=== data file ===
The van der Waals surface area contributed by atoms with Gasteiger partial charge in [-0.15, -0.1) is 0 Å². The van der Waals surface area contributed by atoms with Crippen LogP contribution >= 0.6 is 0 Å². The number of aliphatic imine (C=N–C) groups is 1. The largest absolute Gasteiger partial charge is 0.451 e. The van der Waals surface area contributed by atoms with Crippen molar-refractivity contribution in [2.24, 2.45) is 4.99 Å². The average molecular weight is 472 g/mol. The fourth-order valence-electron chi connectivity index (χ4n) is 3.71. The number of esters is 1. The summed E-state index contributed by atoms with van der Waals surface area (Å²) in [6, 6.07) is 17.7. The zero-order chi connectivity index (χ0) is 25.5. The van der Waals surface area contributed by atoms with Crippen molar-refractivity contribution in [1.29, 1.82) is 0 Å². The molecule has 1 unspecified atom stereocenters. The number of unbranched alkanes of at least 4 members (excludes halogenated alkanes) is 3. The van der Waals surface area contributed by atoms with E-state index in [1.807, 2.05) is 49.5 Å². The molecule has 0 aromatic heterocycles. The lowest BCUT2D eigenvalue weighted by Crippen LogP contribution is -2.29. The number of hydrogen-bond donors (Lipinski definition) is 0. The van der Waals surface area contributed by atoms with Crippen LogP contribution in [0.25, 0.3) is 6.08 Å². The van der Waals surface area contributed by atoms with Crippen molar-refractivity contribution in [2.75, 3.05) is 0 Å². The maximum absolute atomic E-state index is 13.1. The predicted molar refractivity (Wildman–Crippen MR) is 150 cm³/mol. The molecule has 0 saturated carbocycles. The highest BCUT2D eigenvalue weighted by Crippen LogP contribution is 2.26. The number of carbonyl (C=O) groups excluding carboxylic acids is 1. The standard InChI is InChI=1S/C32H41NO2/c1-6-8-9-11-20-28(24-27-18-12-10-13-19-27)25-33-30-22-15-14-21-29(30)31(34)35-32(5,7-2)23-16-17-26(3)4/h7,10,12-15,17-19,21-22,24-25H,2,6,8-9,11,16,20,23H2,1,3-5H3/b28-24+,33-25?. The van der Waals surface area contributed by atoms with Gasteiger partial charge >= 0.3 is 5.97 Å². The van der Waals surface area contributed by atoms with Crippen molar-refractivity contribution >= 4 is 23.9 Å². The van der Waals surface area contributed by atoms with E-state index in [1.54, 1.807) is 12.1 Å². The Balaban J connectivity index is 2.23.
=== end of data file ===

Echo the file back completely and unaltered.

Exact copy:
The van der Waals surface area contributed by atoms with Gasteiger partial charge in [-0.15, -0.1) is 0 Å². The van der Waals surface area contributed by atoms with Crippen LogP contribution >= 0.6 is 0 Å². The number of aliphatic imine (C=N–C) groups is 1. The largest absolute Gasteiger partial charge is 0.451 e. The van der Waals surface area contributed by atoms with Crippen molar-refractivity contribution in [2.24, 2.45) is 4.99 Å². The average molecular weight is 472 g/mol. The fourth-order valence-electron chi connectivity index (χ4n) is 3.71. The number of esters is 1. The summed E-state index contributed by atoms with van der Waals surface area (Å²) in [6, 6.07) is 17.7. The zero-order chi connectivity index (χ0) is 25.5. The van der Waals surface area contributed by atoms with Crippen molar-refractivity contribution in [1.29, 1.82) is 0 Å². The molecule has 1 unspecified atom stereocenters. The number of unbranched alkanes of at least 4 members (excludes halogenated alkanes) is 3. The van der Waals surface area contributed by atoms with E-state index in [1.807, 2.05) is 49.5 Å². The molecule has 0 aromatic heterocycles. The lowest BCUT2D eigenvalue weighted by Crippen LogP contribution is -2.29. The number of hydrogen-bond donors (Lipinski definition) is 0. The van der Waals surface area contributed by atoms with Crippen LogP contribution in [0.25, 0.3) is 6.08 Å². The van der Waals surface area contributed by atoms with Crippen molar-refractivity contribution in [2.75, 3.05) is 0 Å². The maximum absolute atomic E-state index is 13.1. The predicted molar refractivity (Wildman–Crippen MR) is 150 cm³/mol. The molecule has 0 saturated carbocycles. The highest BCUT2D eigenvalue weighted by Crippen LogP contribution is 2.26. The number of carbonyl (C=O) groups excluding carboxylic acids is 1. The standard InChI is InChI=1S/C32H41NO2/c1-6-8-9-11-20-28(24-27-18-12-10-13-19-27)25-33-30-22-15-14-21-29(30)31(34)35-32(5,7-2)23-16-17-26(3)4/h7,10,12-15,17-19,21-22,24-25H,2,6,8-9,11,16,20,23H2,1,3-5H3/b28-24+,33-25?. The van der Waals surface area contributed by atoms with Gasteiger partial charge >= 0.3 is 5.97 Å². The van der Waals surface area contributed by atoms with Crippen molar-refractivity contribution >= 4 is 23.9 Å². The van der Waals surface area contributed by atoms with E-state index in [1.54, 1.807) is 12.1 Å². The Balaban J connectivity index is 2.23.